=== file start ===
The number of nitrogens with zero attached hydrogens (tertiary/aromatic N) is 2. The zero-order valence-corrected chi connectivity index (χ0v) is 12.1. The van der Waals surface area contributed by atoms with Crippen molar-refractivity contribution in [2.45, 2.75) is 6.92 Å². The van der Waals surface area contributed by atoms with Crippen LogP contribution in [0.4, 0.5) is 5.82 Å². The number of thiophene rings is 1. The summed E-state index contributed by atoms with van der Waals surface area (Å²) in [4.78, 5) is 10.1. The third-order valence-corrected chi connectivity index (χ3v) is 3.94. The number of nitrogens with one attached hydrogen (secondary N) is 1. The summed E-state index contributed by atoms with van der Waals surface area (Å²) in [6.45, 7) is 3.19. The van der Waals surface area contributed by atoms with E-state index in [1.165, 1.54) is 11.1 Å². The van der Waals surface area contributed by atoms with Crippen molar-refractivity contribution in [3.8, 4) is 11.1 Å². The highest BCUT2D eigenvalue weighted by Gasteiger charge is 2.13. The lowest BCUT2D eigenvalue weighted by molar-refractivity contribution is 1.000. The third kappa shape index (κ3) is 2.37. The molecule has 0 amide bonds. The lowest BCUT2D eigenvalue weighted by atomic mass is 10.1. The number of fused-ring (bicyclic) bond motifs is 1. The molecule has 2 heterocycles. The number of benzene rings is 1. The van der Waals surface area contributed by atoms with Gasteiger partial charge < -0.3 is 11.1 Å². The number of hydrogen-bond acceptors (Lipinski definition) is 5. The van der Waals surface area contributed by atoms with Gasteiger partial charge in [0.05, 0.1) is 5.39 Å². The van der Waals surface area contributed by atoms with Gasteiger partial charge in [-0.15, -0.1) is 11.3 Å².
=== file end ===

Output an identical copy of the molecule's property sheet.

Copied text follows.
The number of nitrogens with zero attached hydrogens (tertiary/aromatic N) is 2. The zero-order valence-corrected chi connectivity index (χ0v) is 12.1. The van der Waals surface area contributed by atoms with Crippen molar-refractivity contribution in [2.45, 2.75) is 6.92 Å². The van der Waals surface area contributed by atoms with Crippen LogP contribution in [0.4, 0.5) is 5.82 Å². The number of thiophene rings is 1. The summed E-state index contributed by atoms with van der Waals surface area (Å²) in [4.78, 5) is 10.1. The third-order valence-corrected chi connectivity index (χ3v) is 3.94. The number of nitrogens with one attached hydrogen (secondary N) is 1. The summed E-state index contributed by atoms with van der Waals surface area (Å²) in [6.45, 7) is 3.19. The van der Waals surface area contributed by atoms with E-state index in [1.165, 1.54) is 11.1 Å². The van der Waals surface area contributed by atoms with Crippen molar-refractivity contribution in [3.8, 4) is 11.1 Å². The highest BCUT2D eigenvalue weighted by Gasteiger charge is 2.13. The lowest BCUT2D eigenvalue weighted by molar-refractivity contribution is 1.000. The third kappa shape index (κ3) is 2.37. The molecule has 0 amide bonds. The lowest BCUT2D eigenvalue weighted by atomic mass is 10.1. The number of fused-ring (bicyclic) bond motifs is 1. The molecule has 2 heterocycles. The number of benzene rings is 1. The van der Waals surface area contributed by atoms with Gasteiger partial charge < -0.3 is 11.1 Å². The number of hydrogen-bond acceptors (Lipinski definition) is 5. The van der Waals surface area contributed by atoms with Gasteiger partial charge in [0.05, 0.1) is 5.39 Å². The van der Waals surface area contributed by atoms with Gasteiger partial charge in [-0.15, -0.1) is 11.3 Å².